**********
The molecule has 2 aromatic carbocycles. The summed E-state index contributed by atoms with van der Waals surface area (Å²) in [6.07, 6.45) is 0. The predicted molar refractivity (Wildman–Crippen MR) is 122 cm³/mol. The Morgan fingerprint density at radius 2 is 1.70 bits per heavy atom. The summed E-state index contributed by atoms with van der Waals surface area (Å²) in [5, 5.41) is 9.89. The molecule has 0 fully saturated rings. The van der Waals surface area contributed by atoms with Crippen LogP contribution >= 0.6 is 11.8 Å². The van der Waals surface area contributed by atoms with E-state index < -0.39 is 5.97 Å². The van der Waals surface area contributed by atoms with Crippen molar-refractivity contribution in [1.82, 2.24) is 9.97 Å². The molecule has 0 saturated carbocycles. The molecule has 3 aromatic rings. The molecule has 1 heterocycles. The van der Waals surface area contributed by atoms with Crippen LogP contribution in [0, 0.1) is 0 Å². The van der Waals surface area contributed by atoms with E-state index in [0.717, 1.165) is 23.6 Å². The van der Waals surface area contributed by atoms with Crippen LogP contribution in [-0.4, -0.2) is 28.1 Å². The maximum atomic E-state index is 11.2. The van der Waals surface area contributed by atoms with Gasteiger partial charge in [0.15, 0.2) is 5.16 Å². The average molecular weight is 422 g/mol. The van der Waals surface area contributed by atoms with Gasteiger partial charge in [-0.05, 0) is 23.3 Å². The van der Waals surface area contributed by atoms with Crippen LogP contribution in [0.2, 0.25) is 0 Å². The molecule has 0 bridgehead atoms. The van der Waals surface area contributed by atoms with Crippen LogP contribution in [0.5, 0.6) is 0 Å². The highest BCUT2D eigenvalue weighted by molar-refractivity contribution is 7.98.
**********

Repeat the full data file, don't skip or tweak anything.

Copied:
The molecule has 2 aromatic carbocycles. The summed E-state index contributed by atoms with van der Waals surface area (Å²) in [6.07, 6.45) is 0. The predicted molar refractivity (Wildman–Crippen MR) is 122 cm³/mol. The Morgan fingerprint density at radius 2 is 1.70 bits per heavy atom. The summed E-state index contributed by atoms with van der Waals surface area (Å²) in [5, 5.41) is 9.89. The molecule has 0 fully saturated rings. The van der Waals surface area contributed by atoms with Crippen LogP contribution >= 0.6 is 11.8 Å². The van der Waals surface area contributed by atoms with E-state index < -0.39 is 5.97 Å². The van der Waals surface area contributed by atoms with Crippen molar-refractivity contribution in [1.82, 2.24) is 9.97 Å². The molecule has 0 saturated carbocycles. The molecule has 3 aromatic rings. The molecule has 1 heterocycles. The van der Waals surface area contributed by atoms with Crippen LogP contribution in [0, 0.1) is 0 Å². The van der Waals surface area contributed by atoms with E-state index in [0.717, 1.165) is 23.6 Å². The van der Waals surface area contributed by atoms with Crippen LogP contribution in [-0.4, -0.2) is 28.1 Å². The maximum atomic E-state index is 11.2. The van der Waals surface area contributed by atoms with Gasteiger partial charge in [0.15, 0.2) is 5.16 Å². The average molecular weight is 422 g/mol. The van der Waals surface area contributed by atoms with Gasteiger partial charge in [-0.05, 0) is 23.3 Å². The van der Waals surface area contributed by atoms with Crippen LogP contribution in [0.2, 0.25) is 0 Å². The molecule has 0 bridgehead atoms. The van der Waals surface area contributed by atoms with Crippen LogP contribution in [0.5, 0.6) is 0 Å². The highest BCUT2D eigenvalue weighted by molar-refractivity contribution is 7.98.